Advertisement

Journal of Geographical Sciences

, Volume 29, Issue 8, pp 1261–1283 | Cite as

Assessing China’s human-environment relationship

  • Yu Yang
  • Xiaoyun LiEmail author
  • Wen Dong
  • Jessie P. H. PoonEmail author
  • Hui Hong
  • Ze He
  • Yi Liu
Article
  • 10 Downloads

Abstract

China’s coupled human-environment system (CHES) is assessed here via a systems schema that emphasizes the complex interactions of components and their attributes. In addition to the human and environment components, we identified two other components to evaluate the relationship. The four components are human activity intensity, resource carrying capacity, ecological constraints and system’s openness. Based on their interactions, we derived a cognitive schema for classifying the level of strain or stress of an area. The analysis draws on 11 indicators and 29 sub-indicators including remote sensing data and statistical data that are used to estimate the four components. The findings indicate that human activities are highly intense in a few geographical areas, particularly large urban systems and trade and investment zones on the eastern coastal areas. Nonetheless, these areas are also well-endowed in water resources and fertile soils although urban systems are increasingly stressed from negative pollution externalities. They are also open systems which allow them to bear a higher level of pressure and adjust accordingly. Desertification and soil erosion point to relatively fragile biophysical systems in the west and southwest, but human activities are still relatively less intense compared to their coastal counterparts. As a whole, only 14% of areas may be said to be relatively or highly strained. This however belies another one-third of areas that are currently unstable, and likely to become strained and thereby vulnerable in the near future.

Keywords

coupled human-environment relationship systems human activity intensity, resource-carrying capacity ecological constraint openness China 

Preview

Unable to display preview. Download preview PDF.

Unable to display preview. Download preview PDF.

References

  1. Chen S Y, 2009. Energy consumption, CO2 emission and sustainable development in Chinese industry. Economic Research Journal, (4): 41–55.Google Scholar
  2. Demestis D S, Lee A S, 2016. Crafting theory to satisfy the requirements of systems science. Information and Organization, (26): 116–126.Google Scholar
  3. Feng Z M, Liu D, Yang Y Z, 2009. Evaluation of transportation ability of China: From county to province level. Geographical Research, 28(2): 419–429. (in Chinese)Google Scholar
  4. Fu B J, Liu S L, Ma K M, 2001. The contents and methods of integrated ecosystem assessment (IEA). Acta Eco-logica Sinica, 21(11): 1885–1892. (in Chinese)Google Scholar
  5. Galvani A P, Bauch C T, Anand M et al., 2016. Human-environment interactions in population and ecosystem health. Proceedings of the National Academy of Sciences of the United States of America, 113(51): 14502–14506.CrossRefGoogle Scholar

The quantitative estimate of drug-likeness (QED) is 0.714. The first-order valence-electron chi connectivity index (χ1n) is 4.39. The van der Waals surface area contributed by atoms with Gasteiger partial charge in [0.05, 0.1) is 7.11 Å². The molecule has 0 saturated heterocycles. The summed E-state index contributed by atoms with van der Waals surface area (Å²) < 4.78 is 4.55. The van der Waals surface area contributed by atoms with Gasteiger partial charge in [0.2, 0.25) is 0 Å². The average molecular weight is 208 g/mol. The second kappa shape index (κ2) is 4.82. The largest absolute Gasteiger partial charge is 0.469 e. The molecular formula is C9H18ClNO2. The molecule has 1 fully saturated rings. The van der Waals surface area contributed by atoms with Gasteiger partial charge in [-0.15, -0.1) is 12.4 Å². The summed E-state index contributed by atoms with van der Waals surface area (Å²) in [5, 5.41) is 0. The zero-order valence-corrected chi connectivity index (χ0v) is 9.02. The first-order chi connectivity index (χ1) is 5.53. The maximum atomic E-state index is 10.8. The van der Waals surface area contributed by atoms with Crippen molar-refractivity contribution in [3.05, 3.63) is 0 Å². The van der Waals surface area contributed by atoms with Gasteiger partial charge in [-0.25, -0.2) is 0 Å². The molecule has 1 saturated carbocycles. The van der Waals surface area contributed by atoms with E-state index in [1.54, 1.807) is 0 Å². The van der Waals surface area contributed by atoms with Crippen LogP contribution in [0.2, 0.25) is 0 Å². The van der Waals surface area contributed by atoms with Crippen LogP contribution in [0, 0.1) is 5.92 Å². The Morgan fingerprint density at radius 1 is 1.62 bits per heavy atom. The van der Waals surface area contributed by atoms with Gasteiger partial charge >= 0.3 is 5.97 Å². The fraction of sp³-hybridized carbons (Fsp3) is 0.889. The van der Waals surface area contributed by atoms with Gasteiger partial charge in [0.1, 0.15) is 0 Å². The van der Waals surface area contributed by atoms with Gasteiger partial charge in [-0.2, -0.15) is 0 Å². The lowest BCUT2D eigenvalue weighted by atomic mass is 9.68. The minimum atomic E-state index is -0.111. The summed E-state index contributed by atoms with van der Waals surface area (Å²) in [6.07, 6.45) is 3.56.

6. Harden C P, 2012. Framing and reframing questions of human-environment interactions. Annals of the Association of American Geographers, 102(4): 737–747.CrossRefGoogle Scholar
  7. Jin F J, Wang C J, Li X W, 2008. Discrimination method and its application analysis of regional transport superiority. Acta Geographica Sinica, 63(8): 787–798. (in Chinese)Google Scholar
  8. Li J Y, Li L J, 2012. Water resources supporting capacity to regional socio-economic development of China. Acta Geographica Sinica, 67(3): 410–419. (in Chinese)Google Scholar
  9. Li X Y, Yang Y, Liu Y, 2017. Research progress in man-land relationship evolution and its resource-environment base in China. Journal of Geographical Sciences, 27(8): 899–924.CrossRefGoogle Scholar
  10. Li Y B, Xie J, Luo G J et al., 2015. The evolution of a karst rocky desertification land ecosystem and its driving forces in the Houzhaihe area. Open Journal of Ecology, 5(10): 501–512.CrossRefGoogle Scholar
  11. Liu D, Feng Z M, Yang Y Z, 2012. Ecological balance between supply and demand in China using ecological footprint method. Journal of Natural Resources, 27(4): 614–624. (in Chinese)Google Scholar
  12. Liu J G, Hull V, Carter N H et al., 2016. Framing sustainability of couple human-environment systems. In: Liu J G, Hull V, Yang W et al. (eds). Pandas and People: Coupled Human and Natural Systems for Sustainability. Oxford: Oxford University Press, 15–32.CrossRefGoogle Scholar
  13. Liu J J, Dong S C, Li Z H, 2011. Comprehensive evaluation of China–s water resources carrying capacity. Journal of Natural Resources, 26(2): 258–269. (in Chinese)Google Scholar
  14. Liu J Y, Zhang Z X Z D F, 2003. A study on the spatial-temporal dynamic changes of land-use and driving forces analyses of China in the 1990s. Geographical Research, 22(1): 1–12. (in Chinese)Google Scholar
  15. Liu Y S, Chen B M, 2002. The study framework of land use/cover change based on sustainable development in China. Geographical Research, 21(3): 324–330. (in Chinese)Google Scholar